Dreaded Crossings, Part 2

This is post number two in a two-part series. Click here to read part one.

“I don’t have tenge,” I told the Kazakh driver in Kyrgyz.

“You can get some,” he assured me.

And with that, we were off. Sure, nearly five hours had passed by that point since I’d left my house en route to the border. Sure, my friend had been denied crossing at the border. Sure it was getting dark and raining and long stretches of two-lane highway still lay before us. But we were moving. And I was pretty sure we were moving in the direction of Almaty, my destination. Things were good.

So there we were: a Kazakh woman who didn’t speak Kazakh, a middle-aged Turkish man who spoke Kazakh with a Turkish accent and I’m pretty sure with a whole slew of Turkish words mixed in, two Kazakh young men (one of whom was the driver, neither of whom could have been older than 25), and me, the American who spoke Kyrgyz. Eat your heart out, P.T. Barnam. We would have packed the house.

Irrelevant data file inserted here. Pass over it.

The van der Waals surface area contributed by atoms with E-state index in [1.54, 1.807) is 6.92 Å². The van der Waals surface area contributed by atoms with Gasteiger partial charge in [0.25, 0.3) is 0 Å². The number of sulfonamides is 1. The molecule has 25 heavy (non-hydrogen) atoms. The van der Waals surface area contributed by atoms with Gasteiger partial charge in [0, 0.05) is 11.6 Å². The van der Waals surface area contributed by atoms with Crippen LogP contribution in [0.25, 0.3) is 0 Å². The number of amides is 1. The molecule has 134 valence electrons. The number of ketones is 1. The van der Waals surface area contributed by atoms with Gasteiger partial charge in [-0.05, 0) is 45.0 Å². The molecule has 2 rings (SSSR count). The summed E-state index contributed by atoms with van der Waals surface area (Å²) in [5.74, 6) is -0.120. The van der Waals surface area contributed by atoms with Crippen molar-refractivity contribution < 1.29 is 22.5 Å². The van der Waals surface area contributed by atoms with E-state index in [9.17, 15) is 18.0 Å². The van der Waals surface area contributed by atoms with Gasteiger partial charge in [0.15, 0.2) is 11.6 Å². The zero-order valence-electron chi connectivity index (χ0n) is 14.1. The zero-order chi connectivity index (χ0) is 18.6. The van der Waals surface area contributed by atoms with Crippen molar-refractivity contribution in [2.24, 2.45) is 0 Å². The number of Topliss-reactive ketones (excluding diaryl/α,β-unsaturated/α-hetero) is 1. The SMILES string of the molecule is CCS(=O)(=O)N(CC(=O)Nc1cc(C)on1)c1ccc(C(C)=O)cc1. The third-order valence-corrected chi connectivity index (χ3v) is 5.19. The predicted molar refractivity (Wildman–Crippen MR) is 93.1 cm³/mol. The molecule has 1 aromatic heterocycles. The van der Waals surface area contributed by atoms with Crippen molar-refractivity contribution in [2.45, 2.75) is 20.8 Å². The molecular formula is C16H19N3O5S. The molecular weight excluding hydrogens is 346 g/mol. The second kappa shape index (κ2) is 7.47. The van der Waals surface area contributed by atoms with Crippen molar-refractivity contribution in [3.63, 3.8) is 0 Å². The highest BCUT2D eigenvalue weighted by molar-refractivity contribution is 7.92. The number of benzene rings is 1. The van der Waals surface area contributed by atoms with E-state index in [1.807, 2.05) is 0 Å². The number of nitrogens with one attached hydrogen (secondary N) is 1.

I wish I could say that after a few short hours, we arrived in Almaty, wish being the key word in that sentence. Apparently, it wasn’t meant to be. Before too long the driver pulled the car over to the side of the road.

We’re stopping? I thought. Oh, come on.

I was trying to absorb myself in my phone, so I didn’t realize for a couple of seconds that the driver and his three other passengers were trying to get my attention. The Russian woman in the front seat pointed out the window across the street and spouted off a string of words I didn’t understand. I guess since we had gotten in the car together, the others looked to her to talk with me.

I looked out the window and saw a currency exchange place. The four of them eventually communicated the idea. They wanted me to go across the street and exchange soms (what they use in Kyrgyzstan) for tenge (what they use in Kazakhstan). Then I’d be able to pay the taxi.

“OK,” I said, opening the door. Out I got into the rain.